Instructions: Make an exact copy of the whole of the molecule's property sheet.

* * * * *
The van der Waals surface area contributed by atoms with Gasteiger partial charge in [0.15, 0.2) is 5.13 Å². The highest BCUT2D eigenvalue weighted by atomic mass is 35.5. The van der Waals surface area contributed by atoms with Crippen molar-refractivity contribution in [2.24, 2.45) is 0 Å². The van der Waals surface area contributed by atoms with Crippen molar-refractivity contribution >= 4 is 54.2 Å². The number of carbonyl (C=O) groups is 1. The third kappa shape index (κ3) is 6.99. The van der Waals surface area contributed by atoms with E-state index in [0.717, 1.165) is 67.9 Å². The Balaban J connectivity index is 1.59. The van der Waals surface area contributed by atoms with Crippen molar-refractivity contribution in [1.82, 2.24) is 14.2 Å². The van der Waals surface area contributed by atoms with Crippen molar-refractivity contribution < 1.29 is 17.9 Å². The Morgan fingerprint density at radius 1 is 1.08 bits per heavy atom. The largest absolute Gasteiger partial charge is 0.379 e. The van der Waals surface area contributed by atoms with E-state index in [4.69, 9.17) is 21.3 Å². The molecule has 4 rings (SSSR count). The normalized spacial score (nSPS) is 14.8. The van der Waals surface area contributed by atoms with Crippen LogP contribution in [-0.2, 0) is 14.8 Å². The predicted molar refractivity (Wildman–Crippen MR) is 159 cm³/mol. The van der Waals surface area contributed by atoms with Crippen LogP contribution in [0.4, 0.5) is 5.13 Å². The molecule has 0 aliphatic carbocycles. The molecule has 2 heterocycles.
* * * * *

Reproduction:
The van der Waals surface area contributed by atoms with Gasteiger partial charge in [0.15, 0.2) is 5.13 Å². The highest BCUT2D eigenvalue weighted by atomic mass is 35.5. The van der Waals surface area contributed by atoms with Crippen molar-refractivity contribution in [2.24, 2.45) is 0 Å². The van der Waals surface area contributed by atoms with Crippen molar-refractivity contribution >= 4 is 54.2 Å². The number of carbonyl (C=O) groups is 1. The third kappa shape index (κ3) is 6.99. The van der Waals surface area contributed by atoms with E-state index in [0.717, 1.165) is 67.9 Å². The Balaban J connectivity index is 1.59. The van der Waals surface area contributed by atoms with Crippen molar-refractivity contribution in [1.82, 2.24) is 14.2 Å². The van der Waals surface area contributed by atoms with Crippen molar-refractivity contribution < 1.29 is 17.9 Å². The Morgan fingerprint density at radius 1 is 1.08 bits per heavy atom. The largest absolute Gasteiger partial charge is 0.379 e. The van der Waals surface area contributed by atoms with E-state index in [4.69, 9.17) is 21.3 Å². The molecule has 4 rings (SSSR count). The normalized spacial score (nSPS) is 14.8. The van der Waals surface area contributed by atoms with Crippen LogP contribution in [-0.2, 0) is 14.8 Å². The predicted molar refractivity (Wildman–Crippen MR) is 159 cm³/mol. The van der Waals surface area contributed by atoms with Crippen LogP contribution in [0.4, 0.5) is 5.13 Å². The molecule has 0 aliphatic carbocycles. The molecule has 2 heterocycles.